Strategy dichotomies are inherent throughout the strategy process, as key factors driving almost all aspects of said process. This is largely because strategy itself is a dichotomy: in order to be successful, a strategy must be both unique enough to distinguish the company from its competitors, but also familiar enough to attract customers who are comfortable with existing practices in the industry. Striking the right balance between these two is a critical part of the strategy process. A strategy that is too familiar will not break customers away from their existing companies, whilst a strategy that is too unfamiliar will not have any attraction to customers at all, such as the strategy of the fashion website Boo.com, which relied on customers being willing to purchase large amounts of clothes over the internet at a time when the internet was still in its infancy.
Another key area where dichotomies play a significant role is in corporate level strategy, where managers have to decide between the need to be flexible and responsive, and the need to achieve synergy across different actions and operations. For example, in the case of UPS the company relies strongly on synergy ahead of responsiveness. As a result, it took UPS a long time to be able to copy its competitors’ main offerings, such as FedEx’s ability to offer overnight delivery, but when it did it was able to rapidly challenge FedEx due to its ability to sell itself as a coherent provider of logistics services, whilst FedEx’s responsiveness left it operating as a range of separate brands with very little synergy. At the end of the day UPS is falling in the scenario planning, an attempt to get the best world. They are not using formal planning to test their strategic decision by just wanting to see where the future might be. In contrast, in the case of Ferrari the company’s renaissance and re-emergence as a strong manufacturer has been based on significant and responsive changes to the company’s production technology, design philosophy, and manufacturing processes. Finally, one of the main strategic dichotomies, and one that has been examined in greatest deal, is the dichotomy of strategy formation, i.e. whether a strategy should be deliberately planned, or allowed to emerge naturally based on the company’s experience in its environment.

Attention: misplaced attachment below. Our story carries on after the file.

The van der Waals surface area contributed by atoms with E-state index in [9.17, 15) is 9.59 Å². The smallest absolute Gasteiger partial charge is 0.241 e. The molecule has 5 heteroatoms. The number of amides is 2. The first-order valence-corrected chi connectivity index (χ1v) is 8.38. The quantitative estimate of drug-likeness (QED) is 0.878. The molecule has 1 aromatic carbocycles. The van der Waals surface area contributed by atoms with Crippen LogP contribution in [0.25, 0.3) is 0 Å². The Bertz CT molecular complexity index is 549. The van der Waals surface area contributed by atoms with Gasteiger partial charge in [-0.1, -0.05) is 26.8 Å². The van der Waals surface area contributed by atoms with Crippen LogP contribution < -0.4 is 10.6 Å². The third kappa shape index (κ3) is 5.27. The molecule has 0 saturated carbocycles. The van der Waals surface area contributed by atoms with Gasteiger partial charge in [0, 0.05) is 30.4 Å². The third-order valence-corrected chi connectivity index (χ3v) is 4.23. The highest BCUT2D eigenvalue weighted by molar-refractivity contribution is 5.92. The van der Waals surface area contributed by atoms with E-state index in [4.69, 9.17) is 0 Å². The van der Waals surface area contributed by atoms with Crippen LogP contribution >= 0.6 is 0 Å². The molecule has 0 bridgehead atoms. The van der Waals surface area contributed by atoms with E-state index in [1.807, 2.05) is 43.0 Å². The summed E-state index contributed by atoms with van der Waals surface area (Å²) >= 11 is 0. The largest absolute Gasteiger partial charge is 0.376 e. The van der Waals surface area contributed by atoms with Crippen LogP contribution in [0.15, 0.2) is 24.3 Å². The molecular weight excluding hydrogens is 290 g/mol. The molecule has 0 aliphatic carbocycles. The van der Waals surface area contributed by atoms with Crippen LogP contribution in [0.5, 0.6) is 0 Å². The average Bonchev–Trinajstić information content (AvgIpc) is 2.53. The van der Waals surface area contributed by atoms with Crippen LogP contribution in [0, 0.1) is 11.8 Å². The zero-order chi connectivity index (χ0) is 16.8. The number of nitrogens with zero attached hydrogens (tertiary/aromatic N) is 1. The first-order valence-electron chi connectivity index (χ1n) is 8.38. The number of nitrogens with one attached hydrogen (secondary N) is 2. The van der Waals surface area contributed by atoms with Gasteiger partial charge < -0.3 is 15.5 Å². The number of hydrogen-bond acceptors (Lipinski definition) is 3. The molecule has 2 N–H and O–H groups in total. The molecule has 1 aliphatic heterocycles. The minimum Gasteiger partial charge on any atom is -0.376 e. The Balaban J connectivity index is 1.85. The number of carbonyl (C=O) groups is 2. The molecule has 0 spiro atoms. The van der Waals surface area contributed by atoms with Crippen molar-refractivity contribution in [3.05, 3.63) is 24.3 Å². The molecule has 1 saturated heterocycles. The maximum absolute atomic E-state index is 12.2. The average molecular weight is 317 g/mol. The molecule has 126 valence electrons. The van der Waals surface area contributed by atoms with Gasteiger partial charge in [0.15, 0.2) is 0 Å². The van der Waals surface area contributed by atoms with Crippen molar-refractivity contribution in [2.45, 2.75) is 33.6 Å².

To conclude, from the analysis done in this report, it is evident that strategy dichotomies or the paradoxes arising from strategic thinking, strategy formation and strategy renewal are closely interrelated. They arise due to the diversity in the contexts with which strategy is interpreted and understood. Effective corporate strategizing, it appears, must be conducted by applying opposing perspectives alongside each other. For example, some specific case may call for a combination of logical and creative thinking in strategy formation whereas others may call for logic only. Effective managers should be able to identify which approach will be most effective for each specific case.